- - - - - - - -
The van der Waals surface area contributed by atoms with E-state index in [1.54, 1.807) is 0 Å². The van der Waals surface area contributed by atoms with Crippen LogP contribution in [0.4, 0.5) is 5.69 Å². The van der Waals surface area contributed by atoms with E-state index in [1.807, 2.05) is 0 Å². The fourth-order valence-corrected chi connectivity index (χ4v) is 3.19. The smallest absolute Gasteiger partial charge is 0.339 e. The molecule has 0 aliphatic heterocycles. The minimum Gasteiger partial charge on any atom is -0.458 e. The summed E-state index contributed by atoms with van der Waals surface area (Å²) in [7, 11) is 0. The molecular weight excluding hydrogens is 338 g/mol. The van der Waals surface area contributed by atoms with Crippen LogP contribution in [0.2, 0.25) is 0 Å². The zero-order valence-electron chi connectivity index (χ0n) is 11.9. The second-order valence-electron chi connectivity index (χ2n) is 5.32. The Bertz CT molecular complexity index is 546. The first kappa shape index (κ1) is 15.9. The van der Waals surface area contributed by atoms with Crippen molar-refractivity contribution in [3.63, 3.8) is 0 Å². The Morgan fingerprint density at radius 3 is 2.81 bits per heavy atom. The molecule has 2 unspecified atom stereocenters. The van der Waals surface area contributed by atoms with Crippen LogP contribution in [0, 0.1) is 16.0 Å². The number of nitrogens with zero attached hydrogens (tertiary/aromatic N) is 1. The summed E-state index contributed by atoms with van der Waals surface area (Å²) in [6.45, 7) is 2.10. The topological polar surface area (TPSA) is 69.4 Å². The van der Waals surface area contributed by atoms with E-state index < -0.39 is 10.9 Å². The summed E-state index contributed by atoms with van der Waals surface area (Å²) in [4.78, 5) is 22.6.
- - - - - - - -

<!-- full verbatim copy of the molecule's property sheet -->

The van der Waals surface area contributed by atoms with E-state index in [1.54, 1.807) is 0 Å². The van der Waals surface area contributed by atoms with Crippen LogP contribution in [0.4, 0.5) is 5.69 Å². The van der Waals surface area contributed by atoms with E-state index in [1.807, 2.05) is 0 Å². The fourth-order valence-corrected chi connectivity index (χ4v) is 3.19. The smallest absolute Gasteiger partial charge is 0.339 e. The molecule has 0 aliphatic heterocycles. The minimum Gasteiger partial charge on any atom is -0.458 e. The summed E-state index contributed by atoms with van der Waals surface area (Å²) in [7, 11) is 0. The molecular weight excluding hydrogens is 338 g/mol. The van der Waals surface area contributed by atoms with Crippen LogP contribution in [0.2, 0.25) is 0 Å². The zero-order valence-electron chi connectivity index (χ0n) is 11.9. The second-order valence-electron chi connectivity index (χ2n) is 5.32. The Bertz CT molecular complexity index is 546. The first kappa shape index (κ1) is 15.9. The van der Waals surface area contributed by atoms with Crippen molar-refractivity contribution in [3.63, 3.8) is 0 Å². The Morgan fingerprint density at radius 3 is 2.81 bits per heavy atom. The molecule has 2 unspecified atom stereocenters. The van der Waals surface area contributed by atoms with Crippen LogP contribution in [0, 0.1) is 16.0 Å². The number of nitrogens with zero attached hydrogens (tertiary/aromatic N) is 1. The summed E-state index contributed by atoms with van der Waals surface area (Å²) in [6.45, 7) is 2.10. The topological polar surface area (TPSA) is 69.4 Å². The van der Waals surface area contributed by atoms with E-state index < -0.39 is 10.9 Å². The summed E-state index contributed by atoms with van der Waals surface area (Å²) in [4.78, 5) is 22.6.